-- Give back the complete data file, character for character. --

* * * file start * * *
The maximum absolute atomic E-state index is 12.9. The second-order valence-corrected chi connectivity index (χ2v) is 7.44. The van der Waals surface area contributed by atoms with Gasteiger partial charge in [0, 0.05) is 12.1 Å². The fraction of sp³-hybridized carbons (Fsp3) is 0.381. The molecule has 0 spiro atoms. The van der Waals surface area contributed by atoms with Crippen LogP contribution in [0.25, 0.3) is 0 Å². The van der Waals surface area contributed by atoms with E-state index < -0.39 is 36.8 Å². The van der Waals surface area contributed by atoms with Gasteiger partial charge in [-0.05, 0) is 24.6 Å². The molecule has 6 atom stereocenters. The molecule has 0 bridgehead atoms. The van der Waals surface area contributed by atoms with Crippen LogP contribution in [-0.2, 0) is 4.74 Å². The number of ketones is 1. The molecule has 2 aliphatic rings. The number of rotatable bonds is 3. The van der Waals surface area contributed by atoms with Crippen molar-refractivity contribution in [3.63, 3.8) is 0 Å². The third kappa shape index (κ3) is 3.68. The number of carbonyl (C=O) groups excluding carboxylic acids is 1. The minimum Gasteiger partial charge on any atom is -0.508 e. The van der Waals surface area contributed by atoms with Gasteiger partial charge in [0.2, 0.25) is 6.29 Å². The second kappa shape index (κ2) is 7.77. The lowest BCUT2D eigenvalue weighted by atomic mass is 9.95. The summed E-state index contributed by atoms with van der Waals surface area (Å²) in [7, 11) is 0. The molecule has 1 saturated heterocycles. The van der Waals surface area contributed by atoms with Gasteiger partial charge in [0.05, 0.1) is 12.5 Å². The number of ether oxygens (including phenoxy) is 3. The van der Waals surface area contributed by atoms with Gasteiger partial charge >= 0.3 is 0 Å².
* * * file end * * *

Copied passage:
The maximum absolute atomic E-state index is 12.9. The second-order valence-corrected chi connectivity index (χ2v) is 7.44. The van der Waals surface area contributed by atoms with Gasteiger partial charge in [0, 0.05) is 12.1 Å². The fraction of sp³-hybridized carbons (Fsp3) is 0.381. The molecule has 0 spiro atoms. The van der Waals surface area contributed by atoms with Crippen LogP contribution in [0.25, 0.3) is 0 Å². The van der Waals surface area contributed by atoms with E-state index < -0.39 is 36.8 Å². The van der Waals surface area contributed by atoms with Gasteiger partial charge in [-0.05, 0) is 24.6 Å². The molecule has 6 atom stereocenters. The molecule has 0 bridgehead atoms. The van der Waals surface area contributed by atoms with Crippen LogP contribution in [-0.2, 0) is 4.74 Å². The number of ketones is 1. The molecule has 2 aliphatic rings. The number of rotatable bonds is 3. The van der Waals surface area contributed by atoms with Crippen molar-refractivity contribution in [3.63, 3.8) is 0 Å². The third kappa shape index (κ3) is 3.68. The number of carbonyl (C=O) groups excluding carboxylic acids is 1. The minimum Gasteiger partial charge on any atom is -0.508 e. The van der Waals surface area contributed by atoms with Gasteiger partial charge in [0.2, 0.25) is 6.29 Å². The second kappa shape index (κ2) is 7.77. The lowest BCUT2D eigenvalue weighted by atomic mass is 9.95. The summed E-state index contributed by atoms with van der Waals surface area (Å²) in [7, 11) is 0. The molecule has 1 saturated heterocycles. The van der Waals surface area contributed by atoms with Gasteiger partial charge in [0.05, 0.1) is 12.5 Å². The number of ether oxygens (including phenoxy) is 3. The van der Waals surface area contributed by atoms with Gasteiger partial charge >= 0.3 is 0 Å².